I haven’t put up a Christmas tree in years. I announced this proudly in the newsroom shortly after moving to Kansas City in 2013. Food writer Sarah Gish, who sat near me, joked that I had lost all credibility as House+Home editor — that I not putting up a Christmas tree would be akin to she not cooking.
Oh Sarah, Sarah, Sarah … sweet, innocent, newlywed Sarah. How could she know the marital strife that comes with putting up a Christmas tree?
Let me back up a bit here: It was November 2001, seven months into my marriage to sportswriter Vahe Gregorian, when I noted at breakfast that artificial Christmas trees were on sale at the local hardware store. Best of all, they came with lights already affixed to the branches.
Vahe was shocked.
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Him: Hon, I don’t like fake trees. We always had real trees growing up. They smell nice.
Me: Oh. OK. Well, when do you want to get a real one?
Him: I don’t know. Let me look at my schedule.
A couple of weeks went by and one Saturday morning in December he woke up and announced that he had 47 minutes to get a fresh tree. He had phone interviews scheduled and a deadline to meet.
Trouble was brewing. I could feel it. Getting a tree in less than 47 minutes was going to be a feat if everything went like it should. And pretty much nothing goes precisely as it should.
We started off running late, which caused Vahe to simmer with anxiety before we even pulled out of the driveway. That anxiety grew at the tree lot when I wanted to look at more than two trees before making a decision.
A fresh tree is a must for Vahe. An attractive tree? Well that’s apparently not so important.
Somewhere at the tree lot I had started talking to him in a tone of voice that he hates — it involves eye rolling, clenched teeth and is rather juvenile, if I do say so myself. This put him in a snit, which launched me from annoyed to angry and suddenly we were in a full-blown spat.
Things got worse a few minutes later when the tree almost flew off the top of the car on the highway on the way home.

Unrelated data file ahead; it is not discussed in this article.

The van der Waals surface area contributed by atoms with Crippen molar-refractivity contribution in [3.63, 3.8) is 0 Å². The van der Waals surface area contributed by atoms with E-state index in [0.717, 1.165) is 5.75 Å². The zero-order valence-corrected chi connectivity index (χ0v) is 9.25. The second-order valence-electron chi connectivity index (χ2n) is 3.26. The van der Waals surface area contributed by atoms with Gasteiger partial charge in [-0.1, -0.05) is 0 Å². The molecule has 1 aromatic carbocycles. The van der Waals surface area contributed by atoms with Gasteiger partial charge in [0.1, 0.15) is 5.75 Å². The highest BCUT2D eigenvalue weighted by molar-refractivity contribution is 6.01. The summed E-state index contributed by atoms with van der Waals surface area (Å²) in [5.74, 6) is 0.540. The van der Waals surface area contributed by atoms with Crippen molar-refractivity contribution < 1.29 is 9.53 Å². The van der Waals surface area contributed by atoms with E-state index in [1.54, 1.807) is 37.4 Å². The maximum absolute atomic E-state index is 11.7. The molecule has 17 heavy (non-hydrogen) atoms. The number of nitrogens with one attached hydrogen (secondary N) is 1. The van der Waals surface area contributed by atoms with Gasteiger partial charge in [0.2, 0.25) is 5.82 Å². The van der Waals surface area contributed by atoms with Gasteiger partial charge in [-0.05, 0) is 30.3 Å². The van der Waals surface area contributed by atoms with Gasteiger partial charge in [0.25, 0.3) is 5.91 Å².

By the time Vahe set the tree in its stand in the living room, more than an hour had passed and he was not talking to me. He stomped off to interview and write, leaving me to decorate, which of course involved cursing and wrestling lights onto the tree (not to mention a cocktail or three).
A few hours later, I plugged in the lights, stepped back to behold the finished product and was cast instantly into a warm, fuzzy spell. Like a mother holding her newborn, I blissfully forgot the pain that had just ensued.
That spell lasted until mid-January when I was left — once again, alone — to denude the tree of its lights, garlands and ornaments, wrestle it outside and clean up all the needles, because Vahe was moving from one part of the country to another covering college bowl games.
Fast forward a year and what I just described played out again. In fact, this went on for a few years, with me growing more and more resentful that he wouldn’t let me buy a prelit artificial tree yet never had more than 47 minutes to devote to erecting or dismantling a fresh tree, because you know — sports.
Things could be worse. I was once baking Christmas cookies with a few neighbors including Irma, a sweet, grandmotherly type. Irma explained how, for years, her husband had insisted she go pick out a fresh tree, erect it in the stand and then he’d decide if it was good enough to keep. If it wasn’t, she’d have to return it to the tree lot and get another one.
Then, with her sweet Betty White voice and sparkly eyes, Irma said: “You know what? I finally realized I was married to a Christmas ---hole.”
And when I reminded Sarah of our conversation recently, she admitted that she and her husband had so much difficulty getting their pre-lit artificial tree back into its box last year that she left the house for packing tape and some space.
I’m starting to think that real or faux, Christmas trees set a lot of people on edge.
One Christmas, about nine years ago, I asked myself why I would continue doing something that made me angry at the person I love most — my otherwise sweet and thoughtful husband. Christmas should be more about peace and love than how you decorate your house. Right?
That’s when I decided to stop putting up a tree.
I still decorate for the holidays. A couple of weeks ago, I draped fresh pine garlands over the living room mantel and sideboards, the dining room table and the front door. I lit them with strings of lights, perched several big metal reindeer among them and voila! I was finished in less than an hour.
It’s sparkly, elegant, festive and smells wonderful. Vahe loves it and so do I. Best of all it will take less than 30 minutes to disassemble and it keeps the peace.